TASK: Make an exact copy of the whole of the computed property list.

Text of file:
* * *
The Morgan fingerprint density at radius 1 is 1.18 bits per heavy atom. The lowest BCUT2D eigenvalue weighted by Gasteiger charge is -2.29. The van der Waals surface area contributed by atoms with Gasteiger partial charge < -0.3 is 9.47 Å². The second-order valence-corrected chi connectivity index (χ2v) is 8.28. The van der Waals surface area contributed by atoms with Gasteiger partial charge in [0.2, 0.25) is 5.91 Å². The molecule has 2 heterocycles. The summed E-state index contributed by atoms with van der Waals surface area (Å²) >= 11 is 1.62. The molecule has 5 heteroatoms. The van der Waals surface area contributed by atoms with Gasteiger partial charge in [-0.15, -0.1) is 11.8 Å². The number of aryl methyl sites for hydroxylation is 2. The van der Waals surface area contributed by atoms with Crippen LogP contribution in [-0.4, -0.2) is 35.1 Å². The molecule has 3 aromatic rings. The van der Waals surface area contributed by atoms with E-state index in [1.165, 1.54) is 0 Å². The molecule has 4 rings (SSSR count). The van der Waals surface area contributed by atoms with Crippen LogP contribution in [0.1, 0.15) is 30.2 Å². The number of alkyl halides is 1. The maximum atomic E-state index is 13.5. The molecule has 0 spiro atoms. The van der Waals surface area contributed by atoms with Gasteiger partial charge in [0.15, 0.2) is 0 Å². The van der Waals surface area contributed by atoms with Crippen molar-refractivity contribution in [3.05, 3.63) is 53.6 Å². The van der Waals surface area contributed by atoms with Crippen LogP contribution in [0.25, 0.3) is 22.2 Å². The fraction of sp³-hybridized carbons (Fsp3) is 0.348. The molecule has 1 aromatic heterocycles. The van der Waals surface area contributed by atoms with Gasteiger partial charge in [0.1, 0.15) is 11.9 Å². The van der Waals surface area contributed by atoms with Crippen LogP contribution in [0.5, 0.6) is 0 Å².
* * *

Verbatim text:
The Morgan fingerprint density at radius 1 is 1.18 bits per heavy atom. The lowest BCUT2D eigenvalue weighted by Gasteiger charge is -2.29. The van der Waals surface area contributed by atoms with Gasteiger partial charge < -0.3 is 9.47 Å². The second-order valence-corrected chi connectivity index (χ2v) is 8.28. The van der Waals surface area contributed by atoms with Gasteiger partial charge in [0.2, 0.25) is 5.91 Å². The molecule has 2 heterocycles. The summed E-state index contributed by atoms with van der Waals surface area (Å²) >= 11 is 1.62. The molecule has 5 heteroatoms. The van der Waals surface area contributed by atoms with Gasteiger partial charge in [-0.15, -0.1) is 11.8 Å². The number of aryl methyl sites for hydroxylation is 2. The van der Waals surface area contributed by atoms with Crippen LogP contribution in [-0.4, -0.2) is 35.1 Å². The molecule has 3 aromatic rings. The van der Waals surface area contributed by atoms with E-state index in [1.165, 1.54) is 0 Å². The molecule has 4 rings (SSSR count). The van der Waals surface area contributed by atoms with Crippen LogP contribution in [0.1, 0.15) is 30.2 Å². The number of alkyl halides is 1. The maximum atomic E-state index is 13.5. The molecule has 0 spiro atoms. The van der Waals surface area contributed by atoms with Gasteiger partial charge in [0.15, 0.2) is 0 Å². The van der Waals surface area contributed by atoms with Crippen molar-refractivity contribution in [3.05, 3.63) is 53.6 Å². The van der Waals surface area contributed by atoms with Crippen LogP contribution in [0.25, 0.3) is 22.2 Å². The fraction of sp³-hybridized carbons (Fsp3) is 0.348. The molecule has 1 aromatic heterocycles. The van der Waals surface area contributed by atoms with Gasteiger partial charge in [0.1, 0.15) is 11.9 Å². The van der Waals surface area contributed by atoms with Crippen LogP contribution in [0.5, 0.6) is 0 Å².